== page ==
Grade School's Gender Diversity Program Riles Conservatives
Judge not, they are advised. Nature offers many ways to be male and many ways to be female. There are more than just two options.
Cue the moral outrage.
"This instruction does not represent the values of the majority of families in Oakland," attorney Kevin Snider of the conservative Pacific Justice Institute tells the San Francisco Chronicle in a statement.
You would think, then, the majority of parents would pull their kids out of class when the discussion veers toward lesbians. They have that right. However, Redwood Principal Sara Stone tells the Chronicle only a few kids have opted out.
Conservatives accuse school officials of having a broader agenda than teaching children about gender diversity in the animal kingdom. They're right, Stone tells the newspaper.
She wants to stop kids from being picked on for gender issues.
"If we don't have a safe, nurturing class environment, it's going to be hard to learn," Stone tells the Chronicle. "Really, the message behind this curriculum is there are different ways to be boys. There are different ways to be girls."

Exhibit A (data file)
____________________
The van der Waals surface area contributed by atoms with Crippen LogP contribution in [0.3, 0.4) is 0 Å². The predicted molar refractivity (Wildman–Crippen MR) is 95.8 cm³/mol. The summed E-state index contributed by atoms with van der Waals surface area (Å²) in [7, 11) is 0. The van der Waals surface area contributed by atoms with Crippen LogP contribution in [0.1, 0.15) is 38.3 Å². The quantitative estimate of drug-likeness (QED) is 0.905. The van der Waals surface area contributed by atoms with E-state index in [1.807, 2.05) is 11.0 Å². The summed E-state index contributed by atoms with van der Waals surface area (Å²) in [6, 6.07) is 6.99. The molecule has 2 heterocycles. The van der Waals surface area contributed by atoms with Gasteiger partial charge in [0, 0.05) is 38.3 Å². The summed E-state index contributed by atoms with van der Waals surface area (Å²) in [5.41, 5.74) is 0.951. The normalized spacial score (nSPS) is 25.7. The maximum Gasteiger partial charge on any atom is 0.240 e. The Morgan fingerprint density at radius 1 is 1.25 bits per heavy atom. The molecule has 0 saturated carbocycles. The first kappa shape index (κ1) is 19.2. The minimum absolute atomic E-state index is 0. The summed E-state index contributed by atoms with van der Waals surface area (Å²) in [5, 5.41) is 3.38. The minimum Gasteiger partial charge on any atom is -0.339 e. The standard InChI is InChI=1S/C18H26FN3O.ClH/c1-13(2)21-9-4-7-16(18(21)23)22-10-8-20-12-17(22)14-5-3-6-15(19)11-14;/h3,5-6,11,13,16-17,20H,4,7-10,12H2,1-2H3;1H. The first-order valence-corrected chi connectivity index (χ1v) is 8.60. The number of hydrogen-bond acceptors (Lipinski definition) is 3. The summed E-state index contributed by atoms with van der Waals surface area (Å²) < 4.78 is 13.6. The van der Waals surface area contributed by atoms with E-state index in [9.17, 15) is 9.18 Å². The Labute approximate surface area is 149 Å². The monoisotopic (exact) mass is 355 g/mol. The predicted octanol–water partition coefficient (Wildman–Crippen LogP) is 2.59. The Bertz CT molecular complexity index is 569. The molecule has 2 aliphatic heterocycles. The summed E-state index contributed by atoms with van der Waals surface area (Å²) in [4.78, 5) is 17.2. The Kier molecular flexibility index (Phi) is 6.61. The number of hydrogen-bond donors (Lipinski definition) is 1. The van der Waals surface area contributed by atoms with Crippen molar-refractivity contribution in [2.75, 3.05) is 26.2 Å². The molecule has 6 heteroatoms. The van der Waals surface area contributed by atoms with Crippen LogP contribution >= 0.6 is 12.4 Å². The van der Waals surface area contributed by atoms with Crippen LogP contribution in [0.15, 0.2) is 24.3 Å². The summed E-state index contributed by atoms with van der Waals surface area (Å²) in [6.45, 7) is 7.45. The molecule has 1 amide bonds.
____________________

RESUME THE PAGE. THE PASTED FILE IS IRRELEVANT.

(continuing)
That's what makes conservatives grind their teeth. There are not different ways to be boys and girls, they say. Boys are boys. Girls are girls. And it is only sprouty, new-age, liberal educators who are muddying the waters.
Leaders of the Pacific Justice Institute say in a press release sent to the Chronicle that they will provide legal assistance to parents who want to challenge the curriculum.
A classic argument that homosexuality is unnatural is that there are no "gay" animals. Not so, gender teacher Joel Baum tells Redwood students. There are single-sex Hawaiian geckos, fish that switch genders and male snakes that act "girly."
"That's a lot of variation in nature," Baum tells students. "Evolution comes up with some pretty funny ways for animals to reproduce."
But that's a bit of conservative moral outrage for another time. The subject at hand is swishy fish.
Actually, school officials tell the Chronicle, the subject at hand is bullying -- and how to prevent it.
"Gender harassment can start at very young ages, often before kindergarten, and it is not uncommon for children who step outside of narrow gender expectations, whether in their clothing, hair, toys or styles of play, to become the targets of mistreatment by other children," school district spokesman Troy Flint tells the newspaper.
And how do the kids feel about all this?
"I think it's about how it doesn't matter who you are," fourth-grader Desmond Pare tells the Chronicle. "If you're a girl who likes girl stuff, or a boy who like boy stuff, it just matters if you're human."
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